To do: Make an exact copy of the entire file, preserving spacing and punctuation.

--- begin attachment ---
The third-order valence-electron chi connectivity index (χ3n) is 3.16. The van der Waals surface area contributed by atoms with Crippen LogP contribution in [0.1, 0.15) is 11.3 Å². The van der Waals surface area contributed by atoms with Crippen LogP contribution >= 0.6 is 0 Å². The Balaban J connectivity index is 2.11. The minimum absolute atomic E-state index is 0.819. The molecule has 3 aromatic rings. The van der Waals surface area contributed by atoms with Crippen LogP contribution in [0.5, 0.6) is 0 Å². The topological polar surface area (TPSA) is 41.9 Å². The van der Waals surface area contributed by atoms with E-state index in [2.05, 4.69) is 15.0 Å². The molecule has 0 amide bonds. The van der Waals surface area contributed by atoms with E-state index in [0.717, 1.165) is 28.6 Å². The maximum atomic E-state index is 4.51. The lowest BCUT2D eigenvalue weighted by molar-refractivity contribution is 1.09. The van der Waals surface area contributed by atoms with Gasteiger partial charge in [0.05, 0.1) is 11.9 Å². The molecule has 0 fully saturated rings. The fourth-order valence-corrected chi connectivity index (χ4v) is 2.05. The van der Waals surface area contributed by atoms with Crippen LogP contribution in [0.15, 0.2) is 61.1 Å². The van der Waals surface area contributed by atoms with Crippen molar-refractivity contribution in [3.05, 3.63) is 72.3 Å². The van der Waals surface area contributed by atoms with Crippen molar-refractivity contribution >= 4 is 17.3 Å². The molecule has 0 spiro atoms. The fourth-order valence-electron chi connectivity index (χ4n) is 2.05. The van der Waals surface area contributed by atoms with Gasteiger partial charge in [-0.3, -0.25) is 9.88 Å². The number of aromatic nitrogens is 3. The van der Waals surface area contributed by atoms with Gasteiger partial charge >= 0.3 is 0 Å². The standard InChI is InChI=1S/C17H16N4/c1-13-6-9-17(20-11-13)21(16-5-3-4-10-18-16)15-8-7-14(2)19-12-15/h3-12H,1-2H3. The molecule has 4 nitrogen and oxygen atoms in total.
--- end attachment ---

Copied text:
The third-order valence-electron chi connectivity index (χ3n) is 3.16. The van der Waals surface area contributed by atoms with Crippen LogP contribution in [0.1, 0.15) is 11.3 Å². The van der Waals surface area contributed by atoms with Crippen LogP contribution >= 0.6 is 0 Å². The Balaban J connectivity index is 2.11. The minimum absolute atomic E-state index is 0.819. The molecule has 3 aromatic rings. The van der Waals surface area contributed by atoms with Crippen LogP contribution in [0.5, 0.6) is 0 Å². The topological polar surface area (TPSA) is 41.9 Å². The van der Waals surface area contributed by atoms with E-state index in [2.05, 4.69) is 15.0 Å². The molecule has 0 amide bonds. The van der Waals surface area contributed by atoms with E-state index in [0.717, 1.165) is 28.6 Å². The maximum atomic E-state index is 4.51. The lowest BCUT2D eigenvalue weighted by molar-refractivity contribution is 1.09. The van der Waals surface area contributed by atoms with Gasteiger partial charge in [0.05, 0.1) is 11.9 Å². The molecule has 0 fully saturated rings. The fourth-order valence-corrected chi connectivity index (χ4v) is 2.05. The van der Waals surface area contributed by atoms with Crippen LogP contribution in [0.15, 0.2) is 61.1 Å². The van der Waals surface area contributed by atoms with Crippen molar-refractivity contribution in [3.05, 3.63) is 72.3 Å². The van der Waals surface area contributed by atoms with Crippen molar-refractivity contribution >= 4 is 17.3 Å². The molecule has 0 spiro atoms. The fourth-order valence-electron chi connectivity index (χ4n) is 2.05. The van der Waals surface area contributed by atoms with Gasteiger partial charge in [-0.3, -0.25) is 9.88 Å². The number of aromatic nitrogens is 3. The van der Waals surface area contributed by atoms with Gasteiger partial charge >= 0.3 is 0 Å². The standard InChI is InChI=1S/C17H16N4/c1-13-6-9-17(20-11-13)21(16-5-3-4-10-18-16)15-8-7-14(2)19-12-15/h3-12H,1-2H3. The molecule has 4 nitrogen and oxygen atoms in total.